A eulogy for the handwritten letter

Letter signed by Jean Calvin from the papers of Jean Hotman at the Library for the History of French Protestantism in Paris

Academics are supposed to love books. I don’t. Five years working as a librarian – as well as the experience of moving my 600-odd book collection across the world four times – have relieved me of any sentimentality I might harbour on that score.

By this I don’t mean that I have no interest in what books make possible – a conversation with a text. To that extent you’ll still find me haunting the dark reaches of Auckland’s second hand bookshops. But I do mean that if the words can be delivered more efficiently, and with less weight and dust, then I’ll gladly dump most of the books I’ve accumulated so far. I admit that a room full of books can look mighty picturesque, but there are other less cumbersome ways of decorating your environs.

This is why I’ve embraced the e-book revolution with a glad heart. The ease with which I can read and annotate books on my iPad increasingly makes reading a paper book a frustrating experience.

However, last week as I was wandering across campus, I saw a man standing in a patch of sunlight reading a handwritten letter, and I realised that my callousness towards books doesn’t extend to letters. The number of the letter’s days seems even more limited than that of the printed book, but I feel much sadder about the former’s passing.

When someone writes you a letter, their choice of stationery, their handwriting, and sometimes even the coffee stains they leave on the page tell you things (or feel as though they tell you things) that a printed book doesn’t. Even the fact that the letter’s writer has invested time and effort solely for you, conveys something that a book can’t. Sure, effort and choices have gone into the writing, typesetting, binding, etc. of a book, but the printed book doesn’t convey the sense of intimacy that accompanies the presentation of a handwritten letter.

letters

One thing I have noticed about historians is that they are often gossips. Not necessarily malicious gossips, but still the kind of people who delight in the minutiae of other people’s lives. This is why, for my money, reading other people’s letters is one of the best things about being an historian. Your profession gives you licence to do something you couldn’t normally square with your conscience.

Of course, hand-writing a letter involves a kind of self-presentation (e.g. a post-it note left on the refridgerator vs. a thank-you letter to your grandmother) and to this degree the sense of intimacy we feel with the author may sometimes be illusory. But it’s the inadvertent things like the coffee cup stain or the worse-than-usual handwriting betraying the writer’s tiredness (or drunkenness?) that invests letters with a sense of immediacy that a book doesn’t possess.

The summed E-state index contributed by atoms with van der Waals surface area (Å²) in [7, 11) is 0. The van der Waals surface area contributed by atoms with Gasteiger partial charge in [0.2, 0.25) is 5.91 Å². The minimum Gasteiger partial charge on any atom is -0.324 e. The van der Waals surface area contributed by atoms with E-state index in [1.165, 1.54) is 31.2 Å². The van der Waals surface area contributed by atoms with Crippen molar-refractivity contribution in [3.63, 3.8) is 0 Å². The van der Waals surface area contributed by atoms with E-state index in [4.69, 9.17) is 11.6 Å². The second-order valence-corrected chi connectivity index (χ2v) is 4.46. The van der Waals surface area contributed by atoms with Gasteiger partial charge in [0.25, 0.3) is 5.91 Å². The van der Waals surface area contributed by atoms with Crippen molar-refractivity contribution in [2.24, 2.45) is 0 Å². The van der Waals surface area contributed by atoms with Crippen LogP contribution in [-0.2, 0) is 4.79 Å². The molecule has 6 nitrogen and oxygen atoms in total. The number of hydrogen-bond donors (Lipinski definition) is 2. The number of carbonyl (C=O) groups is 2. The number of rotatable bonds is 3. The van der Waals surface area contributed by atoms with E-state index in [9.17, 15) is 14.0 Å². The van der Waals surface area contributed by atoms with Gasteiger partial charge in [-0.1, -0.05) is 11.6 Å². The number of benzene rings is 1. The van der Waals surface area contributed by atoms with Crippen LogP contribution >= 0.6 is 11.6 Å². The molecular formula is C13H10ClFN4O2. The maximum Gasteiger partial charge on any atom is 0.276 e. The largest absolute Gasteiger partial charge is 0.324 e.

This makes me think that there is perhaps one thing I will genuinely miss as the number of books dwindles: other people’s annotations and coffee stains. You can’t doodle in the margin of an e-book or drip grease on it (you can theoretically share your notes on an Amazon Kindle, but that feels plain clinical in comparison).

I will also miss the ability we have to write a dedication on the first pages of paper book. When most of my current book collection is at some second-hand bookshop being fingered by a sentimental bibliophile, the books that remain on my shelves at home will be those containing other people’s annotations or the handwritten dedications when they kindly gave the book to me.

Coffee Stained Reporter's Notebook

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Exploring spirituality in the medical humanities

House MD (Fox Broadcasting)

Being great fans of the US medical drama, ‘House’, staff at Auckland’s School of Theology have been especially excited to accept an invitation from the University’s School of Medicine to take part in this year’s Medical Humanities programme. This multidisciplinary programme offers stage three medical students a range of courses that allow them to study medical issues from the perspective of Arts disciplines, including history, law, music, art, comparative literature, philosophy, and theology.

This year, the School of Theology are offering a course entitled, ‘Exploring the Spirituality of Healing’, which will consider some of the beliefs and practices of spirituality within religious traditions and the different ways that these have been associated with healing in medical and mental health contexts. Taking into account such factors as gender, sexuality, cultural context, and religious diversity, the course will focus on a range of topics, including medical ethics and spirituality, models of research into spirituality and healing, the role of personal spirituality for the clinical practitioner, the psychology of healing and forgiveness, and cross-disciplinary collaboration within the healing/clinical environment.

The significance of spirituality and religion for health and healing has been both increasingly well researched and hotly debated over the past decade by both theologians and those working in the medical professions. It is hoped that ‘Exploring the Spirituality of Healing’ will engage the interest of Auckland’s medical students in this fascinating subject and keep the current debate alive and kicking.